Margaret Blackmon was distinguished as the first woman superintendent in Prince Edward County when she was hired in 1997. She led the school division until retiring in 2006, but that’s not all she did.
“Because I was one of the early female superintendents in Virginia, I actively mentored and coached other women interested in leadership,” Blackmon says. “I have been so pleased to see how successful my female colleagues have been as superintendents.”
I have been so pleased to see how successful my female colleagues have been as superintendents
She was an early member of Women Education Leaders in Virginia when it was established in 1998 to support women in all areas of education. She served a term as its second president from 2002-2004 and stepped into the role of executive director as a post-retirement position.
Blackmon also served the state for thirteen years as a member of the Statewide K-12 Education Advisory Council, a partnership between 20 Virginia school divisions and the University of Virginia. She served on the board of directors of the Virginia Association of School Superintendents from 2000-2006. During her term as president, 2005-06, she helped to initiate the Aspiring Superintendents Program, in which she still participates.
The Curry School’s Role
“Earning a doctorate at Curry was, I felt, a necessary credential to becoming a superintendent back in the 1990s, especially as a woman,” Blackmon says. “It was great to have outstanding professors like Margaret Grogan and Carol Ann Tomlinson and to study with men and women colleagues from around the state – educational leaders who are still my colleagues today.”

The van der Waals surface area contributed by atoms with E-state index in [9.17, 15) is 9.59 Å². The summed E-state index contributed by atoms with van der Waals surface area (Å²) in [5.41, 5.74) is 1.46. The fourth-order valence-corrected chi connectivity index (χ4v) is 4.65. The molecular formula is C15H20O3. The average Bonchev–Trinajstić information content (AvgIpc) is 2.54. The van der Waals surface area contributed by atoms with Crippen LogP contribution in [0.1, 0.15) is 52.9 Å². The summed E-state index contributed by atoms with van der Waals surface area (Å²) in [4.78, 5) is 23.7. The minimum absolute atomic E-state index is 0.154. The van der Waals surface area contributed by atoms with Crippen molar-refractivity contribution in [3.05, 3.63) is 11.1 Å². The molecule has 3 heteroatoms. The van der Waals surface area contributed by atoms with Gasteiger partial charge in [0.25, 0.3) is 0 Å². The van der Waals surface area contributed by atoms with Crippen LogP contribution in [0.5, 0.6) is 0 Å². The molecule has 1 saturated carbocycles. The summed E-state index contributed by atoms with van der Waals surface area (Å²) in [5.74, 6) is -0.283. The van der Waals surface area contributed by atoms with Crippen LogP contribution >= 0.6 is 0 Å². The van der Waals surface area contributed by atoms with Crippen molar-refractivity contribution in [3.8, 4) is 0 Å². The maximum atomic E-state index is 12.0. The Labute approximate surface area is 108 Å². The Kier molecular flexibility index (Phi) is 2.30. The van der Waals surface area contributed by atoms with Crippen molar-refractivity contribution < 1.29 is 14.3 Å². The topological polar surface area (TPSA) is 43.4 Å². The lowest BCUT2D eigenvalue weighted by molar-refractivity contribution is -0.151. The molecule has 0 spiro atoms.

Blackmon continues to coach first-year superintendents for VASS. As executive director emerita of WELV, she still participates as a professional coach and is a significant presence at the annual conferences.
“International travel involving schools and higher ed has also been one of my most enjoyable activities during the last few years,” she says. She has traveled to Finland, New Zealand and Australia, Abu Dhabi, Congo, Kenya and Cuba. This winter she is headed to Egypt, Nicaragua, Costa Rica, and the Panama Canal.
“As you sit at the feet of Margaret Blackmon, one needs to only observe and listen to recognize that this professional is a font of knowledge,”says Stewart Roberson (B.S. ’77, M.Ed.’81,Ed.D.‘87), “that she is a person whose life’s calling has been to serve others, and that her personal energies will be, forever and boundlessly, devoted to preserving the ideal that public education is the bedrock of democracy.”